Margaret T “Unsinkable Molly Brown” <I>Tobin</I> Brown


Margaret T “Unsinkable Molly Brown” Tobin Brown

Original Name Margaret Tobin
Hannibal, Marion County, Missouri, USA
Death 26 Oct 1932 (aged 65)
New York, New York County (Manhattan), New York, USA
Burial Westbury, Nassau County, New York, USA
Plot Benziger plot: Sec 15 Row St Quentin Plot 2
Memorial ID 1707 View Source
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Humanitarian, Philanthropist, Suffragist, Preservationist, Politician, Author, Stage Actress, Singer, RMS Titanic Survivor. Margaret "Maggie" Tobin was born July 18, 1867 in Hannibal, Missouri to John and Johanna Tobin. At the age of 19 she went to live in Leadville, Colorado with her brother. In the summer of 1886 she met James Joseph "J.J." Brown and they were married on September 1, 1886. While her husband advanced to superintendent in the mines, Maggie started soup kitchens in the mining community and became active in women's rights. Her husband found a way to mine gold which made them wealthy and in 1894, Maggie and J.J. moved to Denver. By 1903, Margaret was treading ground where few women were allowed and in 1898 she became an associate member of the Denver Woman's Press Club (DWPC). Although she had not yet published any works, Margaret would soon publish many travel essays, an account of her Titanic experience and an autobiography. By 1903, Margaret began tackling the tough social issues of her time: juvenile justice; children's, women's and miner's rights; and social equality. When Judge Ben Lindsey met Margaret in 1903, he saw a partner that shared his vision of a juvenile court system and had the ability to raise funds and make connections. Together they created a juvenile justice system that reformed the way the state and the nation treat juvenile crimes. Margaret also became very involved in politics, as Colorado was one of the first states to give women the right to vote in the 1880's. She became a suffragette and attended national rallies on women's rights. Margaret first ran for the US Senate in 1909 and then again in 1911, both before women had the right to vote nationally. In 1909, after 23 years of marriage, the Brown's quietly signed a separation agreement and went their separate ways. They never reconciled but they remained connected and cared for each other throughout their lives. In April of 1912, she booked passage on the maiden voyage of the RMS Titanic and shortly before midnight on April 14th the Titanic struck ice and sunk. She allegedly took control of Lifeboat No. 6. After being rescued by the ship Carpathia, she began to take action consoling survivors who spoke little English and rifling through the ship to find extra blankets and supplies to distribute to the survivors. She also compiled lists of survivors and arranged for information to be radioed to their families at her expense. Margaret rallied the first class passengers to donate money to help less fortunate passengers and before the Carpathia reached New York $10,000 had been raised. When interviewed by reporters upon their return and asked what she attributed her survival to, she replied "Typical Brown luck. We're unsinkable." The Titanic disaster made Margaret a national hero and her heroism in assisting other survivors and getting people to safety was recognized after her return. She founded and was head of the Titanic Survivors' Committee which supported immigrants who had lost everything in the disaster, and helped to get a memorial erected to the Titanic survivors in Washington, DC. In 1914 her bid for US Senate was undertaken by the Congressional Union and endorsed by the President of the National Women's Suffrage Association of New York but she postponed her bid because of WWI. She was awarded the prestigious Palm of the Academy of France in May 1929 and the French Legion of Honor in April 1932 primarily for her work during World War I. She never did go by the name Molly, that was added decades after her death when her life was dramatized by the Broadway stage play and movie called "The Unsinkable Molly Brown." She died in her sleep at the Barbizon hotel on October 26, 1932, at the age of sixty-five. The autopsy revealed a large tumor on her brain, and the hospital listed her official cause of death as a cerebral hemorrhage with contributory arteriosclerosis.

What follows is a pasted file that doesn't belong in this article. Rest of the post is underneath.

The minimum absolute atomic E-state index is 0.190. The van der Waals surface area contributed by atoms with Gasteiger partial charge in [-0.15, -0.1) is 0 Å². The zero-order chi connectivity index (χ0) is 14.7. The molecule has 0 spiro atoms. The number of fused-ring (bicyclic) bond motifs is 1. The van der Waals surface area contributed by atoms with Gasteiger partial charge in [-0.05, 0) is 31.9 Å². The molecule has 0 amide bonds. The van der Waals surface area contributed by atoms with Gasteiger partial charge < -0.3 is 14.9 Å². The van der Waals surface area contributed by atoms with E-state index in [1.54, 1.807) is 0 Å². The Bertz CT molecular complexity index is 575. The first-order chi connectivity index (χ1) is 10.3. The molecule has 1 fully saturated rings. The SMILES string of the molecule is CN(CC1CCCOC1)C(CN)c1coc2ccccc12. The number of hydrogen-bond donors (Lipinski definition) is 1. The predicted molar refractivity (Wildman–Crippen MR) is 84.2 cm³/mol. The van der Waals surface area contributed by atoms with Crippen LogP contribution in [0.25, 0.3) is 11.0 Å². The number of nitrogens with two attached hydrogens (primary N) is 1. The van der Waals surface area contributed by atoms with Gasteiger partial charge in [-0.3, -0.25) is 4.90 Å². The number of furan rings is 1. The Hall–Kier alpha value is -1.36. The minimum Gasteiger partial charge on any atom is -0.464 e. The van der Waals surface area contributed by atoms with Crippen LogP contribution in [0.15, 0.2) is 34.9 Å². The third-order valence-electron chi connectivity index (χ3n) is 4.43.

Bio by: Debbie


SEPT. 27, 1855
SEPT. 5, 1922
R. I. P.
JULY 19, 1868
OCT, 26, 1932

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  • Maintained by: Find a Grave
  • Added: 31 Dec 2000
  • Find a Grave Memorial 1707
  • Find a Grave, database and images ( : accessed ), memorial page for Margaret T “Unsinkable Molly Brown” Tobin Brown (18 Jul 1867–26 Oct 1932), Find a Grave Memorial ID 1707, citing Cemetery of the Holy Rood, Westbury, Nassau County, New York, USA ; Maintained by Find a Grave .